Bus Stop Boutique
When Alden Blyth speaks about his recent two-week trip to Ethiopia, he does so very precisely, as if to say that he's fully aware that it may look like nothing more than spring break for the Harper's set.
"I've been interested in traveling to countries that haven't been influenced by McDonald's or Starbucks. Places that are more culturally pure than here," he says. "No, not pure. Isolated."
Blyth, a local architect who specializes in low-income, inner-city design, shot photographs of the Ethiopians he met in towns, atop mountains and at religious ceremonies for "People of Ethiopia." Being an infrequent photographer, Blyth doesn't dazzle with composition, but with what he brings to the darkroom as a design connoisseur. His eye is drawn to expressive shelter, patterns, stripes and color. Children painted head-to-toe like zebras, headdresses that would give Lady Gaga culture shock, and eclectic holy places situated within deep valleys.
Ethiopia, it turns out, was just the type of culturally heterogeneous muse he was looking for. "The way they build houses and dress and arrange villages there is so specific to their tribes," he says. "Villages just 50 miles apart look completely different from one another."
Because Blyth was so fixated on aesthetics, though, the people in his photographs often look unconnected to the man on the other end of the camera — a fact that gives the show an unreal, twice-removed tenor. This might also have to do with Blyth's abbreviated stay, which prevented him from truly befriending anyone, at least in the traditional sense.
"You get to interact with people only by taking their photographs," he says. Closing reception Fri., May 28, 5:30-8:30 p.m., free, 750 S. Fourth St., 215-627-2357, busstopboutique.com.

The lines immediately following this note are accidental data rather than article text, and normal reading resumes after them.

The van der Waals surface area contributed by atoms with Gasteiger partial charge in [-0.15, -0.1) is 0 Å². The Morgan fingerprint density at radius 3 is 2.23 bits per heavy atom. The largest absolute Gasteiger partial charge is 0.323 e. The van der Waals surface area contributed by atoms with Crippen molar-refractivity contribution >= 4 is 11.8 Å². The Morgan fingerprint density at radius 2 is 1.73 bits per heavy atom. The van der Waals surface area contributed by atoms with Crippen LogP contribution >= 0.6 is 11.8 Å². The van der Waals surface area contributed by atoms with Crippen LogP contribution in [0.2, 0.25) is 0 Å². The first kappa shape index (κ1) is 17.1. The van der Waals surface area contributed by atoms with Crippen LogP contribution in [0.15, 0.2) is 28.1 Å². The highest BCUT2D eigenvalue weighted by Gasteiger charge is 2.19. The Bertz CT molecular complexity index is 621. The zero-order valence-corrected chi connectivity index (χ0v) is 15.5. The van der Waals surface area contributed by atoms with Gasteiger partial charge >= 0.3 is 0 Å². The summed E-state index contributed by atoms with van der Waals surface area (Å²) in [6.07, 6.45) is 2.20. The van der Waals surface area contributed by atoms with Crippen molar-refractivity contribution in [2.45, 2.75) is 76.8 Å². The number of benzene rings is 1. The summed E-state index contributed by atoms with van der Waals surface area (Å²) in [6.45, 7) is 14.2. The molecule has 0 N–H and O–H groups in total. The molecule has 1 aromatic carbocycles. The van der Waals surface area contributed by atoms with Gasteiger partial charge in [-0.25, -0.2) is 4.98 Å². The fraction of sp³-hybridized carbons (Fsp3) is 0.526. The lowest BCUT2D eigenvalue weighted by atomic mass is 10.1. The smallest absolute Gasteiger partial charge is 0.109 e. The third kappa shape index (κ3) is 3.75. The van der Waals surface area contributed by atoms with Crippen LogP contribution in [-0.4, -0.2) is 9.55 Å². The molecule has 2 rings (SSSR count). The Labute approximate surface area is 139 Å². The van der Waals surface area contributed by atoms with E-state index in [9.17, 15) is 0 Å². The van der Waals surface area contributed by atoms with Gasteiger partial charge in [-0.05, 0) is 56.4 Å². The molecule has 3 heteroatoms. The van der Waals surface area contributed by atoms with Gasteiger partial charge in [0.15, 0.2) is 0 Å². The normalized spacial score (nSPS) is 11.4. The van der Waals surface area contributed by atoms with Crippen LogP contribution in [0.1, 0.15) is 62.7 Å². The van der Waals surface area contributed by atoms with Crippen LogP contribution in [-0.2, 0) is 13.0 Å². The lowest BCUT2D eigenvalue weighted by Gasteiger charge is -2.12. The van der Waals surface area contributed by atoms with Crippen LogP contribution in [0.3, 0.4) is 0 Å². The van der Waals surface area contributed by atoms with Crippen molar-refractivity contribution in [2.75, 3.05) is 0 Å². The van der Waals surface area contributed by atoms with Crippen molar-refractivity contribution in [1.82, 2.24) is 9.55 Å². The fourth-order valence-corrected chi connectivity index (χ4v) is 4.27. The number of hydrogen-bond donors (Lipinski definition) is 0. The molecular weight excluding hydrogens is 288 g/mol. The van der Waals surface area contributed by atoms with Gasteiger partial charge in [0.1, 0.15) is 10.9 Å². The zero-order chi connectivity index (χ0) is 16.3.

Crane Arts Building
What would the Internet look like in actual space and time, removed from its natural, Google-gentrified habitat? The Philly-based design studio GDloft explores this question in their piece for ".matrix," where 6,000 image search results are pinned to the overstimulating walls. The effect is awesomely terrifying, like peering into the pink insides of a hive mind, full of porn and President Obama and canonized celebrities. You won't be proud of what you see, but did you expect to be? Ends May 28, Crane Arts Building, 1400 N. American St., 215-232-3203, cranearts.com.
Institute of Contemporary Art
You may know Maira Kalman from "New Yorkistan," a brazen post-9/11 New Yorker cover mirroring Saul Steinberg's iconic illustration of an Earth reimagined as N.Y.C. "Various Illuminations (of a Crazy World)" (pictured), the first museum survey of Kalman's work, reveals that the artist's oeuvre is just as alternately biting, full of childlike wonder, and obsessed with New York as this famous piece. Fans will be thrilled to see lots of Kalman rarities in the exhibit, too, like photographs, textiles, installation and embroidery. Ends June 6, Institute of Contemporary Art, 118 S. 36th St., 215-898-7108, icaphila.org.